The Hypocrisy of a Butcher’s “Vulnerability”

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By Charlotte Eure, with Justin Van Kleeck

I recently read an article about the latest butcher/hunter being oh-so vulnerable by killing a defenseless being, talking about how super spiritual it is to murder someone as long as that someone is a different species and is culturally acceptable to cut up and eat.

I’ll share my favorite puke-inducing section from that article, and let me preface with a big LOL and some sobbing at the idea of respecting life as you rob someone of it but anyway:

“Both on paper and in person, Leigh’s respect for life and for the land shines through—as does, somewhat unexpectedly, her vulnerability. In her book, for instance, she includes a scene in which she prepares to slaughter a lamb named Hercules at a friend’s farm. ‘I drove all the way there with my troubles thick upon my back,’ she writes, and then describes the smell of hay in the barn, the look of the lamb’s eyes, and the mountains rising up in front of them as the lamb dies.”

Murder really heightens the senses, apparently. I’m pretty sure serial killers are on that shtick too. But who knew that as long as you choose the right victims, you can turn your sadism into vulnerability? The mental gymnastics! Humans are amazing.

People in positions of domination who exercise authority and power to enact violence often co-opt the language of vulnerability. This hurts me more than it hurts you. I do this because I love you. Lies. Domination is the rejection of vulnerability. Domination embraces power. It works to rationalize and excuse unnecessary violence as though it is in the best interest of everyone. It’s egoism. It’s how humans can make the slaughter of actual vulnerable beings all about their own feelings. “Ah, I’m so connected with the Earth now that I’ve denied someone else their connection to it. Especially now that the lamb is finally not screaming anymore, I can really take in all this beautiful scenery!”

A million myths exist to perpetuate our use of animals. One of the nastiest is that our hierarchical and exploitative relationship with them is naturally beautiful, spiritual, and loving. The idea that loving someone means violently killing them because we want to – for whatever reason – perverts the very meaning of the concept. Leigh saw “the look in the lamb’s eyes” like it was just another part of the scenery. What was that look? Why no mention of the inevitable struggle that ensued? Why no mention of the way in which Leigh killed the lamb? Instead the lamb passively died? Of course. In this story, as is often the case when the humane myth is at work, the horrific act of slaughtering an animal who wants to live becomes a mutual decision in honor of nature, one in which the victim participates willfully and in which the violence is somehow an act of respect and happens peacefully.

The only vulnerable person in the moment during which Leigh slaughtered a lamb was the lamb. Leigh, however, is eager to co-opt that experience and make it about herself and her anxiety surrounding her decisions to inflict violence and death upon the vulnerable, a despicably typical rationale for abuse of power. In this way, she clouds the hierarchical relationship that exists. She complicates her dominant position and her abusive behavior. She tells us, “It’s hard for me too!” Yet she emerges from that moment unscathed. In fact, she emerges with a prize! She now has parts to sell and to consume. Meanwhile, we’ll never fully know what the lamb experienced as they realized they were in danger, as they felt blade pierce their flesh, as they bled to death in the shadow of a killer who took solace in the beauty of the mountainside. (I mean, really??)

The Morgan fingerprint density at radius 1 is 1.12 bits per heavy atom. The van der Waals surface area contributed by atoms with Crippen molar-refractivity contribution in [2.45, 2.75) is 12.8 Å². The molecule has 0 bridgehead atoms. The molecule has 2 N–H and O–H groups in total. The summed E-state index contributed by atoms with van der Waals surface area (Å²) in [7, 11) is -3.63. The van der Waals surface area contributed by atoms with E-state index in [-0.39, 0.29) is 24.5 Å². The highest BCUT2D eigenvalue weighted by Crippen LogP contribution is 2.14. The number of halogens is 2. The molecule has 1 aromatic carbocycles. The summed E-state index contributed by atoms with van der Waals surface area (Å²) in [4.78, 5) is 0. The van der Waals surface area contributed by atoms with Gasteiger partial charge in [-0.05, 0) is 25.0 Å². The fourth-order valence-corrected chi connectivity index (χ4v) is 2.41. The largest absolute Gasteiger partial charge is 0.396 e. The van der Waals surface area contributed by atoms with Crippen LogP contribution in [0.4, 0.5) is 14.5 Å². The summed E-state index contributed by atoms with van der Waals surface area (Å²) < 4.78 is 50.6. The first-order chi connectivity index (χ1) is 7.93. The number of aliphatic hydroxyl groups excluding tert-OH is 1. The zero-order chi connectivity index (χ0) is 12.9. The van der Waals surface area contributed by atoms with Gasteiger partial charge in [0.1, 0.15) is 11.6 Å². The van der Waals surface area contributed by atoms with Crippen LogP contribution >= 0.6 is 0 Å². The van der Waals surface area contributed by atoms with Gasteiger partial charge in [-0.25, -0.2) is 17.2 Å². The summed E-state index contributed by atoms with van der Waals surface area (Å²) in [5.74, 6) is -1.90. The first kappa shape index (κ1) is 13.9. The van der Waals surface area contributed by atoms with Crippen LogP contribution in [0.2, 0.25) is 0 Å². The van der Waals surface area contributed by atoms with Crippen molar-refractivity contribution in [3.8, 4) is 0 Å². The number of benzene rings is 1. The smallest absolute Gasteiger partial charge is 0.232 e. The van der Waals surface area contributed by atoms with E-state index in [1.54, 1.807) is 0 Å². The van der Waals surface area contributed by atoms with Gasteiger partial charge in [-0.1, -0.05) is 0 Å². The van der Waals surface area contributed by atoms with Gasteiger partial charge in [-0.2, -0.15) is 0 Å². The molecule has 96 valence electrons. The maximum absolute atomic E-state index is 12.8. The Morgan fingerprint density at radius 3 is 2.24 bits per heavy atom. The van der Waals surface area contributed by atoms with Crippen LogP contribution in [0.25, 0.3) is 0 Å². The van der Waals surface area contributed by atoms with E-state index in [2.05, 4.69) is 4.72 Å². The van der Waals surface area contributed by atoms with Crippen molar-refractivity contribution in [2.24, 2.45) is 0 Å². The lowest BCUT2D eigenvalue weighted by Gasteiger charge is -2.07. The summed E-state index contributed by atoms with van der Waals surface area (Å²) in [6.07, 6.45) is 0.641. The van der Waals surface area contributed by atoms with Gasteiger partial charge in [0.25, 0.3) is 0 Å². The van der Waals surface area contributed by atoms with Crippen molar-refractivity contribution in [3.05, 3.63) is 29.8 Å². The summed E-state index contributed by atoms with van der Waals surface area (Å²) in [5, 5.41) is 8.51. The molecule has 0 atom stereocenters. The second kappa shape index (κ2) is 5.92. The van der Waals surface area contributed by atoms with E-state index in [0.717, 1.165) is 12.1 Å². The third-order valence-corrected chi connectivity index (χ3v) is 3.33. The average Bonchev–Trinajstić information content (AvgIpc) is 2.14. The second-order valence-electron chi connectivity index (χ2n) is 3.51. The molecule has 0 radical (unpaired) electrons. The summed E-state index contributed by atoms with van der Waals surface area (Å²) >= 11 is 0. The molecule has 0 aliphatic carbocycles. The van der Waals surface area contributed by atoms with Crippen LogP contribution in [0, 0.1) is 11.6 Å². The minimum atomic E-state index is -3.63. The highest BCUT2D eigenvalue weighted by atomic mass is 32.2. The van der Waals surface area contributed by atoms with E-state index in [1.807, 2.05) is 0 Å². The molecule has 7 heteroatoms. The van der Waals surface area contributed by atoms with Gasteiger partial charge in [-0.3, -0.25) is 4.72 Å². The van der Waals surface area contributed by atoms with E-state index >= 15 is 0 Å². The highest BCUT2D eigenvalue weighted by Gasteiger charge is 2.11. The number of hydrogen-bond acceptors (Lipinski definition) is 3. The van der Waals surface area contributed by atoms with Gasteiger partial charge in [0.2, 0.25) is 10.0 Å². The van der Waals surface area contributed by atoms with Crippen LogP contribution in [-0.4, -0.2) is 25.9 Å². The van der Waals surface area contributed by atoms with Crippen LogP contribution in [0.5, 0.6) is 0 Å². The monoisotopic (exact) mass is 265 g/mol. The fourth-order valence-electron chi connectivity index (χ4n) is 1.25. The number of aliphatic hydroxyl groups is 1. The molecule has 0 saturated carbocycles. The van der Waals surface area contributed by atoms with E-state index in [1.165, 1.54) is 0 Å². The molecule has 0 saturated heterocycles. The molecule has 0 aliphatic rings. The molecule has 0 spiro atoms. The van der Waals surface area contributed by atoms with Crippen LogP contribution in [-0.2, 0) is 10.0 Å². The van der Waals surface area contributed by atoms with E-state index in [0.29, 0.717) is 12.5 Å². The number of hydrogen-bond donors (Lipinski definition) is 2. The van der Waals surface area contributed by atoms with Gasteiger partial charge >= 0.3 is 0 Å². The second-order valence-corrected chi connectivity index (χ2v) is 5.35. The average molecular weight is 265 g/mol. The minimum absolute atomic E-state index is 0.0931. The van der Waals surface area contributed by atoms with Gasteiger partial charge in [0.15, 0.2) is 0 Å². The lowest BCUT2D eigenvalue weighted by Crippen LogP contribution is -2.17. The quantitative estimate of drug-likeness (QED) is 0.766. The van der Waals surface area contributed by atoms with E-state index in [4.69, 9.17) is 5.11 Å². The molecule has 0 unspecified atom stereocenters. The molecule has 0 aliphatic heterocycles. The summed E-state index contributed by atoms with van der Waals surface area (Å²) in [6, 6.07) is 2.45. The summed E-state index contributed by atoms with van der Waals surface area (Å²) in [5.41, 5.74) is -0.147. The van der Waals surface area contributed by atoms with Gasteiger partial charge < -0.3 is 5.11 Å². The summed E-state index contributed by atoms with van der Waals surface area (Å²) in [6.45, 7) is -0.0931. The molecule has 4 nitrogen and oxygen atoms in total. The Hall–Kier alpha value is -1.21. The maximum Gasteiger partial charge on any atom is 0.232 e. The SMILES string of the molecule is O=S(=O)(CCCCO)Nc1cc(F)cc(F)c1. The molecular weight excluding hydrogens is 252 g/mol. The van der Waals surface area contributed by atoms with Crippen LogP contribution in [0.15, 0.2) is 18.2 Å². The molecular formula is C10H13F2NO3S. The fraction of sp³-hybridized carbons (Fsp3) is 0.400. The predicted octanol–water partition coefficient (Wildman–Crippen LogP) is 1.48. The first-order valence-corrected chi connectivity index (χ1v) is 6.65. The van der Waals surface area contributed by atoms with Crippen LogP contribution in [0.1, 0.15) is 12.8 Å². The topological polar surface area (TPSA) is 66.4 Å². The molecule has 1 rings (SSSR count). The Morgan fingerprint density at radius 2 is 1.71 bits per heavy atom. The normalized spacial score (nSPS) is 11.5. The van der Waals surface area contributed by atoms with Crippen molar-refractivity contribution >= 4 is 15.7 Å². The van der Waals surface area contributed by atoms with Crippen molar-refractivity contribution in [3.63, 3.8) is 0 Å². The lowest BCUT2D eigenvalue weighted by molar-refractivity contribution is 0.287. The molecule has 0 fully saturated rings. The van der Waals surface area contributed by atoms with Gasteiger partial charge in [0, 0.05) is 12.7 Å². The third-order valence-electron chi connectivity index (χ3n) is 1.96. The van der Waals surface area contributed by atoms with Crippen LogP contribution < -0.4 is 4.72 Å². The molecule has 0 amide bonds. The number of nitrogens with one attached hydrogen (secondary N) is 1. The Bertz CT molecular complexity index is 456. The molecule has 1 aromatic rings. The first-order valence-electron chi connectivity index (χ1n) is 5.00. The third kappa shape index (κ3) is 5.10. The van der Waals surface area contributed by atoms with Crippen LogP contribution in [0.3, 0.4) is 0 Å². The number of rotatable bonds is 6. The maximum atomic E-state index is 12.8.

In another interview, Leigh fills out the sketch of her transition from vegan to “ethical butcher” (yes, you read that right). “High school exposure to horrific slaughterhouses, corporate domination, and empathy for fellow her fellow earthlings had turned her off meat. But everything changed after a trip to the third world—where she witnessed a population whose lives and livelihoods depended on animal protein (every last bit of it).” Confronting the very real fact of “third world” [sic] hunger and poverty, Leigh responds by seeking “ethics” in the American food system by booting living beings out of her field of ethical consideration and into the limbo of the absent referent.

We see the slipping away of living individuals for Leigh as she recalls asking herself, “We have hungry people in our country and we’re not going to eat something because we’re afraid to? Or because of regulation? Or because of whatever our culture has deemed normal?”

Whatever reasons Leigh has crafted to explain her decision to dominate, the least she can do is stop pretending that she is somehow vulnerable in that decision. The least she can do is acknowledge that the moment she willfully slaughters another being, she is fully in power. She is dominating. She wields a knife against the actual defenseless, vulnerable being.

Perhaps the most disturbing horror of Leigh’s “ethical” worldview is that her conscience can simultaneously feel a desire to care for and to treat “humanely” other beings, while also always already seeing them as dead bodies, as cuts of meat and grist for the gustatory mill. This sort of moral dysphoria takes for granted that other animals exist for us, and any nod towards individualizing them (and their concomitant “welfare”) becomes arguably the greatest betrayal imaginable—they each are equally someone and no one, a fragile life and a heap of carrion on the table.